• From this, the data collection module 402 may determine which physical goods or services the user has expressed interest in, such as goods that are picked up by the user 110 or gazed at over a threshold amount of time. The data collection module 402 may also determine which physical goods or services that the user 110 has expressed disinterest, such as physical characteristics in how the user has handled a good (slammed it back down), made a verbal utterance (e.g., a sound of the user scoffing at a price), etc. Other examples are also contemplated, such as a location within one or more physical stores (e.g., a single store, a shopping mall, and so on) detected using positioning functionality at the physical stores, e.g., signals emitted or collected by position determination functionality incorporated as part of light fixtures. The physical environment conditions 410 may thus leverage detection performed by the computing device 102 as part of support of an augmented or virtual reality scenario to provide data 404 having increased richness of online techniques.
  • A variety of other characteristics may also be incorporated as part of the data 404 used by the platform manager module 134 as part of selection of the virtual user experience 406 from the plurality of virtual user experiences 106. In one example, a user input 416 is used as part of the selection, such as text input using text to speech functionality based on a spoken utterance of the user 110 to be used as part of a search. In another example user data 418 is employed, e.g., that describes physical characteristics of the user, user demographics, identity of the user (e.g., user name, user account information), user associations (e.g., other users such as family or friends), and so forth. This user data 418 may be obtained locally from the user experience manager module 104, by the service provider 140 itself (e.g., as part of an online profile), from a third-party service (e.g., a social network), and so on.
  • In a further example, the service provider 140 leverages marketing data 312 obtained by a marketing service 310. The marketing data 312, for instance, may be used to classify the user 110 into a respective marketing segment based on similarity of the user to other users. Machine learning is employed by the marketing service 310 to train a model to determine which virtual user experiences 106 result in conversion of goods or services for these segments. Accordingly, this model may then be used as a basis to select from the virtual user experience 106, e.g., based on the data 404, through membership of the user 110 in a respective segment. This and other data 404 may be used to support a variety of different usage scenarios, examples of which are described in the following.
  • FIG. 5 depicts an example implementation 500 of a view of the user 110 of FIG. 1 as including a virtual user experience 106 within a physical store. In this example, data 404 of FIG. 4 is collected that describes goods that are disposed in a physical environment of the user 110, which includes a selection of juices 502, 504, 506, 508, 510. Thus, the data indicates that the user 110 is likely interested in purchasing juice. From this data, the service provider 130 also determines that a particular brand of juice is available. In response, a virtual user experience is displayed to prompt the user 110 to try Brand X juice 512. This virtual user experience may be configured to “time out” after a predefined amount of time which may be associated as part of the virtual user experience, e.g., to remove after 5 seconds, once a user has expressed disinterest (e.g., “looked away”), and so forth.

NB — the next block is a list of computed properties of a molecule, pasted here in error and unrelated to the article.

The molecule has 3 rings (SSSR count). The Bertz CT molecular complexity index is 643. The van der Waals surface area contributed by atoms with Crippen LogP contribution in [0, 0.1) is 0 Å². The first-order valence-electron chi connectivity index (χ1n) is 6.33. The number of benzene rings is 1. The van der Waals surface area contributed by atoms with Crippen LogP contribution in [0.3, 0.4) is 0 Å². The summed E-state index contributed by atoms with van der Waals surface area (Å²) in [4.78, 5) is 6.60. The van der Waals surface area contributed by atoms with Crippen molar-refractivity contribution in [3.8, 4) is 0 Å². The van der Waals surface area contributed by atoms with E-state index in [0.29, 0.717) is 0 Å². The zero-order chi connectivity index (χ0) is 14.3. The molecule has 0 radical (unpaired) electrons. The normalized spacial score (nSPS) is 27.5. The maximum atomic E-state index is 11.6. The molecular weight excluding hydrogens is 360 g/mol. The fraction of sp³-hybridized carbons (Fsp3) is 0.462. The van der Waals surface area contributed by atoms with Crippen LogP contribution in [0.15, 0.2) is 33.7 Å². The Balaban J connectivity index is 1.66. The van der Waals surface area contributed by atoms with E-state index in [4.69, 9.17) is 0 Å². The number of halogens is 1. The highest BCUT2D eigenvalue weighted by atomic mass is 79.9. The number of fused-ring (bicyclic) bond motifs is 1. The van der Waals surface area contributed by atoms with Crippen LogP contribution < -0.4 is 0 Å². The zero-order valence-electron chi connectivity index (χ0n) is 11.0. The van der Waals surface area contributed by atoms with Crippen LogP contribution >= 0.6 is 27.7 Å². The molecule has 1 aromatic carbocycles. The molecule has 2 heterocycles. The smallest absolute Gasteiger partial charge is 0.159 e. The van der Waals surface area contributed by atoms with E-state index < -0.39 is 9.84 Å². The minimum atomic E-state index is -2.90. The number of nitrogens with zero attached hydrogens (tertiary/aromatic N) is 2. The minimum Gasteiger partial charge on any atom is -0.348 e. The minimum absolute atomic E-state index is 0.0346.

• Positioning of a display the virtual user experience is anchored to the label of the juice 510, which is this case is partially transparent over the juice but other examples are also contemplated, such as proximal to the juice 510. The virtual user experience may be configured in a variety of ways, such as a static image, animation, and so forth. In this way, user 110 engagement with the juice may be promoted.
  • FIG. 6 depicts an example implementation 600 in which a trigger of location as proximal to a physical store is used to cause output of virtual user experiences selected based on user data 418. In this example, first and second users 602, 604 view a toy and hobby store 606. This triggers respective computing devices to communicate data to the service provider 130 for receipt of virtual user experiences.
  • In this example, the data identifies the respective users, which is then used to select appropriate virtual user experiences 106. For the first user 602 that does not have children, a virtual user experience 608 indicating availability of board games from the physical store 606 is output. For the second user 604 that does have a child, however, availability of kids toys 610 is indicated through a respective virtual user experiences. Thus, each of these users is provided with a custom-tailored experience have an increased likelihood of resulting in a conversion for that user.